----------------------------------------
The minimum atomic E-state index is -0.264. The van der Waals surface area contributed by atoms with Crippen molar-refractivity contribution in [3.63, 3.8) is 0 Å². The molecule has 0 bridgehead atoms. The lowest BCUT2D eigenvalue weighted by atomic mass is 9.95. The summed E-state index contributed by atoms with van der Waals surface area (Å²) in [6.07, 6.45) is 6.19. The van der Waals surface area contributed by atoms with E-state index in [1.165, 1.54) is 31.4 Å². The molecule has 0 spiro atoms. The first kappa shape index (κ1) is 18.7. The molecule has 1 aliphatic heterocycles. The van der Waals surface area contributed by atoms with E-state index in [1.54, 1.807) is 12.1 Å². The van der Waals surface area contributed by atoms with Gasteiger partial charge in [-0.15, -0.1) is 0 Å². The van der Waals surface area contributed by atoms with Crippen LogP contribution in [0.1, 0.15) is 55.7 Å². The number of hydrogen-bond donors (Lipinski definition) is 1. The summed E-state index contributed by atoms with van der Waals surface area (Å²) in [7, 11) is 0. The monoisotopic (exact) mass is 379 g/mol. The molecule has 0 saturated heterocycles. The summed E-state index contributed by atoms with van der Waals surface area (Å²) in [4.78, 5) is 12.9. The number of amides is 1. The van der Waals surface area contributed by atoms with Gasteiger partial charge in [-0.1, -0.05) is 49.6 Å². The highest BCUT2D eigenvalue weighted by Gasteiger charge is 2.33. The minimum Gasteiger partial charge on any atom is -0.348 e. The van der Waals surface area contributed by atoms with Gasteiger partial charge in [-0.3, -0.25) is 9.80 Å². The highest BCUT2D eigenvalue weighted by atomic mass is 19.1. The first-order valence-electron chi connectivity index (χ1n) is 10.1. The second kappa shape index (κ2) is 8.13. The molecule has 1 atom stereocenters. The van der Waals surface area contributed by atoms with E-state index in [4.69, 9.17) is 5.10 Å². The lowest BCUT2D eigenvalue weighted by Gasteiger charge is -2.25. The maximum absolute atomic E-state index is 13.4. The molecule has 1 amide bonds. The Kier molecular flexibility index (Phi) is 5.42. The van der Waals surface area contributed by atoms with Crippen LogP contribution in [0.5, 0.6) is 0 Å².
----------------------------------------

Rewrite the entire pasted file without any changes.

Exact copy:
The minimum atomic E-state index is -0.264. The van der Waals surface area contributed by atoms with Crippen molar-refractivity contribution in [3.63, 3.8) is 0 Å². The molecule has 0 bridgehead atoms. The lowest BCUT2D eigenvalue weighted by atomic mass is 9.95. The summed E-state index contributed by atoms with van der Waals surface area (Å²) in [6.07, 6.45) is 6.19. The van der Waals surface area contributed by atoms with E-state index in [1.165, 1.54) is 31.4 Å². The molecule has 0 spiro atoms. The first kappa shape index (κ1) is 18.7. The molecule has 1 aliphatic heterocycles. The van der Waals surface area contributed by atoms with E-state index in [1.54, 1.807) is 12.1 Å². The van der Waals surface area contributed by atoms with Gasteiger partial charge in [-0.15, -0.1) is 0 Å². The van der Waals surface area contributed by atoms with Crippen LogP contribution in [0.1, 0.15) is 55.7 Å². The number of hydrogen-bond donors (Lipinski definition) is 1. The summed E-state index contributed by atoms with van der Waals surface area (Å²) in [7, 11) is 0. The monoisotopic (exact) mass is 379 g/mol. The molecule has 0 saturated heterocycles. The summed E-state index contributed by atoms with van der Waals surface area (Å²) in [4.78, 5) is 12.9. The number of amides is 1. The van der Waals surface area contributed by atoms with Gasteiger partial charge in [-0.1, -0.05) is 49.6 Å². The highest BCUT2D eigenvalue weighted by Gasteiger charge is 2.33. The minimum Gasteiger partial charge on any atom is -0.348 e. The van der Waals surface area contributed by atoms with Gasteiger partial charge in [-0.3, -0.25) is 9.80 Å². The highest BCUT2D eigenvalue weighted by atomic mass is 19.1. The first-order valence-electron chi connectivity index (χ1n) is 10.1. The second kappa shape index (κ2) is 8.13. The molecule has 1 atom stereocenters. The van der Waals surface area contributed by atoms with E-state index in [4.69, 9.17) is 5.10 Å². The lowest BCUT2D eigenvalue weighted by Gasteiger charge is -2.25. The maximum absolute atomic E-state index is 13.4. The molecule has 1 amide bonds. The Kier molecular flexibility index (Phi) is 5.42. The van der Waals surface area contributed by atoms with Crippen LogP contribution in [0.5, 0.6) is 0 Å².